Over the years, we have had great success in using a long-range RFID reader and the Proxmark3 for various onsite social engineering engagements for quite a few clients. Then, we had an idea about creating an RFID skimmer, but we were running into a few issues:
- Making it automated
- Making it convincing
- Solving the RFID interference problem
What is RFID?
RFID is a radio-frequency identification system that is wireless. There’s a ton of uses, such as supply chain visibility, tracking, access control, and more.
RFID Security Testing
Some current social engineering RFID security attacks are:
- Bishop Fox (long-range reader)
- BLEKey / ESPKey
Each of these has its own pros and cons, none of them are bad and they all work in their own way. This post isn’t to deter you from using these current technologies.
RFID enabled doors are becoming the norm for accessing buildings. We didn’t want to damage any of the reader wiring like the BLEKey/ESPKeys, but needed something quick and inconspicuous. We wanted to eliminate employee interaction, as sometimes we’re unable to get near a badge or there’s a short project timeframe. At times the physical interaction needed to be just right otherwise an employee would become suspicious and tip-off management. The whole project started with an idea and a drive to make it work.
Out of the main issues, solving the RFID interference issue would make this project most successful. When two RFID readers become within range of each other – it creates a reader-to-reader collision (see diagram below).
If there was a way to remotely cut voltage to the RFID reader, it would allow for the collision to stop and successfully skim an unexpected employee’s RFID badge. After a month or so of research, we were able to find a component called “USB PowerControl board” from SwitchDoc Labs. This inline USB board is a USB-to-USB solid state relay and can be controlled through a control line input.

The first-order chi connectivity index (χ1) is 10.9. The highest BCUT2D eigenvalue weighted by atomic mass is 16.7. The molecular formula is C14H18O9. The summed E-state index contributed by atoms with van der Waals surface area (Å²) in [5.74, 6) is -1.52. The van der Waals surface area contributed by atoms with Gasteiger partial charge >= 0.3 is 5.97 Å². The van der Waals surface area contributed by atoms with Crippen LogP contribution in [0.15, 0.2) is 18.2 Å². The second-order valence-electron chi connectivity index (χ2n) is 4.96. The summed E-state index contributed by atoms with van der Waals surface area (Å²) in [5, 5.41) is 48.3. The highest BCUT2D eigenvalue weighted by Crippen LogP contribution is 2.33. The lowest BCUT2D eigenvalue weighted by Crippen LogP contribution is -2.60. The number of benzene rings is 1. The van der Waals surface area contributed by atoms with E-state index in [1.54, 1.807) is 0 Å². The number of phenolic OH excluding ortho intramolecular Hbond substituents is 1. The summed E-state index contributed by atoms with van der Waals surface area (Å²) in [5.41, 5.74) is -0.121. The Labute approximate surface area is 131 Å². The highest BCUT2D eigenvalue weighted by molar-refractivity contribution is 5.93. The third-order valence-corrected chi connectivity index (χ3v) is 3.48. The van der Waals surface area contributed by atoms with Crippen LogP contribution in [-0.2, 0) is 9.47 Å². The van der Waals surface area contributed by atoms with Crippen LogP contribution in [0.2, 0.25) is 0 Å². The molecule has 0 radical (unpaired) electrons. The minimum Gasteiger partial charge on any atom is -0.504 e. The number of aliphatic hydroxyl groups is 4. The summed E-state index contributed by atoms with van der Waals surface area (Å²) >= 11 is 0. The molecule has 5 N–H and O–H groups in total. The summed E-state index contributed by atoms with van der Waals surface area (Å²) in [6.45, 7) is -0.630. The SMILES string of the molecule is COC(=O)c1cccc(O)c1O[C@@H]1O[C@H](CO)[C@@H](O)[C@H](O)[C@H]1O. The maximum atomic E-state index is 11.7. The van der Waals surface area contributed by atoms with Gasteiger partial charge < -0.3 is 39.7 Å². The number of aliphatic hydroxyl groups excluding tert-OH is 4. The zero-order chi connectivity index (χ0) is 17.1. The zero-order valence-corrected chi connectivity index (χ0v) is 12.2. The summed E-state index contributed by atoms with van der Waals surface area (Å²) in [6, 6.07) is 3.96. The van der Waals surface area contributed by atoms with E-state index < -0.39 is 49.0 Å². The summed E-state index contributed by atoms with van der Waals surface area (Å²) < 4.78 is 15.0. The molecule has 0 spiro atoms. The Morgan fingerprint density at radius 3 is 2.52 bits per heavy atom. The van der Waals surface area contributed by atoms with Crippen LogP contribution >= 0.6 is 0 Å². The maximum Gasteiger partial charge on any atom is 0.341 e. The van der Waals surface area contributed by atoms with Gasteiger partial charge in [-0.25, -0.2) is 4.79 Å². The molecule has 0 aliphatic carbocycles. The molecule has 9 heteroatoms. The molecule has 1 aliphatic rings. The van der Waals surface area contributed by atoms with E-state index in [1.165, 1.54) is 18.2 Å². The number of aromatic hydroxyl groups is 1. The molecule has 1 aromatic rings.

RFID Skim Job Set-Up
The project went through multiple different iterations through trial and error. The following images show the proof-of-concept (POC) setup and the current iteration of the project:
All of the components utilized in the building of the Skim Job project include:
- Raspberry Pi Zero (wireless)
- USB PowerControl Board
- Proxmark3 RDv2
- Lithium Ion Polymer Battery – 3.7v 2500mAh
- Adafruit PowerBoost 500
- Polycase cover
- Custom wound antenna
- Misc connectors/wires
All components can be bought for around 200$.
How Does The RFID Skimmer Work?
Initially, the project started with some simple Bash scripts thrown together for a proof-of-concept. Eventually, the project was written in Python (Thanks Wes) and the details of scripts can be found on White Oak’s GitHub page. A more in-depth, full walk-through of setup and running the Skim Job project is demonstrated through this recorded webinar.
Skim Job Review
The purpose of revealing this project to the public was to help bring light to the security issues RFID technologies face nowadays and to help further the project by having similar like-minded individuals introducing new functionality, features, and improving the overall design of the project. Skim Job was created because the onsite social engineering engagements we were performing would either be a short timeframe or be very difficult to get close enough to an employee’s badge, so we did our thing – took the idea and created something. Let us know how you think we can improve this even further.
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White Oak Security is a highly skilled and knowledgeable cyber security testing company that works hard to get into the minds of opponents to help protect those we serve from malicious threats through expertise, integrity, and passion.